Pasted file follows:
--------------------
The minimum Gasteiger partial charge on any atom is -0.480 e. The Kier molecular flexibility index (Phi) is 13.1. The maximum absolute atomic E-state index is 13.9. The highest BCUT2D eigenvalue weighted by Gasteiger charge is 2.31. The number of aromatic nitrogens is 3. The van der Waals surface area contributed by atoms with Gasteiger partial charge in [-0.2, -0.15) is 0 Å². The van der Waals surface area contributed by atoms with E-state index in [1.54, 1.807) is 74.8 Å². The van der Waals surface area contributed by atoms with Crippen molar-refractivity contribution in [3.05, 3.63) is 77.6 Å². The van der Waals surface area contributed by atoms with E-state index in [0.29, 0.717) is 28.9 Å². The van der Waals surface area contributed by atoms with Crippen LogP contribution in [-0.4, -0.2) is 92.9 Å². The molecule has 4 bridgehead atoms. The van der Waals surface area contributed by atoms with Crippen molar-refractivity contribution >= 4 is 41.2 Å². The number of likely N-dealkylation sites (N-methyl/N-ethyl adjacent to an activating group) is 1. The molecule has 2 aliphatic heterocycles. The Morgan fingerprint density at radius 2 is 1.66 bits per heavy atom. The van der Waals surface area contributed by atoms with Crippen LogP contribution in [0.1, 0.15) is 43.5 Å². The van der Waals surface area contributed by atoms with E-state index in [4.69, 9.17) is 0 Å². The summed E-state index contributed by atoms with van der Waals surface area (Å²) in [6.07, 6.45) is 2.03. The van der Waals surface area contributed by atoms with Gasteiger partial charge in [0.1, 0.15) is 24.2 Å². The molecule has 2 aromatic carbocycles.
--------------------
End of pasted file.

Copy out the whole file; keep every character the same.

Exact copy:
The minimum Gasteiger partial charge on any atom is -0.480 e. The Kier molecular flexibility index (Phi) is 13.1. The maximum absolute atomic E-state index is 13.9. The highest BCUT2D eigenvalue weighted by Gasteiger charge is 2.31. The number of aromatic nitrogens is 3. The van der Waals surface area contributed by atoms with Gasteiger partial charge in [-0.2, -0.15) is 0 Å². The van der Waals surface area contributed by atoms with E-state index in [1.54, 1.807) is 74.8 Å². The van der Waals surface area contributed by atoms with Crippen molar-refractivity contribution in [3.05, 3.63) is 77.6 Å². The van der Waals surface area contributed by atoms with E-state index in [0.29, 0.717) is 28.9 Å². The van der Waals surface area contributed by atoms with Crippen LogP contribution in [-0.4, -0.2) is 92.9 Å². The molecule has 4 bridgehead atoms. The van der Waals surface area contributed by atoms with Crippen molar-refractivity contribution >= 4 is 41.2 Å². The number of likely N-dealkylation sites (N-methyl/N-ethyl adjacent to an activating group) is 1. The molecule has 2 aliphatic heterocycles. The Morgan fingerprint density at radius 2 is 1.66 bits per heavy atom. The van der Waals surface area contributed by atoms with Crippen LogP contribution in [0.1, 0.15) is 43.5 Å². The van der Waals surface area contributed by atoms with E-state index in [4.69, 9.17) is 0 Å². The summed E-state index contributed by atoms with van der Waals surface area (Å²) in [6.07, 6.45) is 2.03. The van der Waals surface area contributed by atoms with Gasteiger partial charge in [0.1, 0.15) is 24.2 Å². The molecule has 2 aromatic carbocycles.